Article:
I think it’s likely that I introduced Bob Farrell’s Market Rules to Remember to the blogosphere (albeit to a smaller audience), as they’d been an integral part of my upbringing in the business and I was eager to share them when I started blogging.  (BR posted them here in August 2008.)

That said, let’s have a look at Farrell’s Rule #9 which states:

9. When all the experts and forecasts agree – something else is going to happen.

With the understanding that it’s early August, that there are almost five months left in the year, that the Trading Gods will frown upon what I’m about to do and that I’ll wind up with copious amounts of egg on my face, I offer up the following look at what the consensus was saying with regard to year-end S&P500 levels just a very short time ago (originally via a Bloomberg terminal and circulated liberally).  I simply do not have it in me to list any individuals’ names; I’ll leave it to the reader to figure out the who’s who.  Caveat:  There may have been updates to these forecasts since the time I first received them, but these were, in fact, the forecasts not all too long ago.  And I recently attended a meeting at which one strategist who’s officially in spitting distance of the mean provided attendees a “whisper” number closer to the high.  Oh well.

(We closed last year at 1257.)

So, the one thing that we could easily have inferred from this data when it was published was that the S&P would not close at (or near) 1400, which is now a cool 17% move from yesterday’s close in the context of an economy that is losing steam by the day.  1600 or 1200, yeah, but 1400, no way.

With that, I humbly ask the Trading Gods to be merciful in their punishment of me.  My intention — to demonstrate in real-time one of Farrell’s Rules — was noble.  Frankly, given our current circumstances, I find the prospect of a 17% gain between now and year-end fairly remote.  But I have been wrong a couple thousand times in my career.  Only time will tell if I should have waited until January 2012 to publish this, but that would evidence a total lack of cojones on my part; I’ll take my medicine at the appropriate time.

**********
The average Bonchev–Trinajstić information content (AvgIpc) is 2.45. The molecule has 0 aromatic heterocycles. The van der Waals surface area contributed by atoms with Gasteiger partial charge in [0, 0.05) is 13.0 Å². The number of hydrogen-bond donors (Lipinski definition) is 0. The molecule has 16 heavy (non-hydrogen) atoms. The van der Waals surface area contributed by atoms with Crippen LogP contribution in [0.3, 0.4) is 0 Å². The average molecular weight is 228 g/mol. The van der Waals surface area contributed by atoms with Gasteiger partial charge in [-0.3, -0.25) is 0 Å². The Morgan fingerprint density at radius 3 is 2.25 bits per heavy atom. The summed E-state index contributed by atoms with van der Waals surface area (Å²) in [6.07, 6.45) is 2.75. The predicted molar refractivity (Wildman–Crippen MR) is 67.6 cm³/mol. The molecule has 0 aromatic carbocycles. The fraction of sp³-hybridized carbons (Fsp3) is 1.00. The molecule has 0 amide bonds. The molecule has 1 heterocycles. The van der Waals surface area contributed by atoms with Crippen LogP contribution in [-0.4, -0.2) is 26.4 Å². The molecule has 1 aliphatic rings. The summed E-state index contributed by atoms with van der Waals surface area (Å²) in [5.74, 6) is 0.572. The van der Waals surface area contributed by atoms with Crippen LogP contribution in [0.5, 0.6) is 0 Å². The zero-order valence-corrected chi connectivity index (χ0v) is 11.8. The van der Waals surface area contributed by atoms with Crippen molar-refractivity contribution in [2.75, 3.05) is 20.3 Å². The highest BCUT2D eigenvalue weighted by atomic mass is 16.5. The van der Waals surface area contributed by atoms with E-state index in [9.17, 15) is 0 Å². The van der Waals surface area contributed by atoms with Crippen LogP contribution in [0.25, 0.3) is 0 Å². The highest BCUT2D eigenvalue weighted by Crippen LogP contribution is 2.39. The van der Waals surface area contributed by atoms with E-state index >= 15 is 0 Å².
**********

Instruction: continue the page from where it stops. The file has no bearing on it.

Category: Analysts, Data Analysis, Economy, Really, really bad calls, Research

Please use the comments to demonstrate your own ignorance, unfamiliarity with empirical data and lack of respect for scientific knowledge. Be sure to create straw men and argue against things I have neither said nor implied. If you could repeat previously discredited memes or steer the conversation into irrelevant, off topic discussions, it would be appreciated. Lastly, kindly forgo all civility in your discourse . . . you are, after all, anonymous.

15 Responses to “Bob Farrell’s Rule #9 in Action”

  1. [...] The Big Picture — Bob Farrell’s Rule #9 in Action (which is: When all the experts and forecasts agree – something else is going to happen.) [...]

  2. AHodge says:

    these point forecasts are absurd
    and a uniform consensus is ALWAYS equally absurd.. you cant possibly know that much.
    i used to sit in a dealing room and make book on forecasts wrong
    an 80000 spread for next payroll
    a 200 point spread for yearend S&P for more than 9 mo earlier
    i bet that anyones forecast will not be right within those ranges..INCLUDING MY OWN
    you would be amazed how fast the books built up to where i couldnt lose.

  3. Concerned Neighbour says:

    I would argue a majority of the stock market rally was based on monetary stimulus, and the evidence bears that out. I’ve also argued since day one that this stimulus simply isn’t sustainable because it benefits asset prices more than the real economy, and ultimately could harm the real economy. I believe the evidence is mounting to support that argument, too.

    The Fed has gone too far with monetary stimulus. What’s needed is fiscal stimulus, but Washington blew the first stimulus, and now the cupboard is bare – especially if you’re unwilling to eliminate the “temporary” Bush tax cuts to finance additional stimulus. There yet remain options, but Washington has proven incapable of seizing them. I am very much not a buyer here.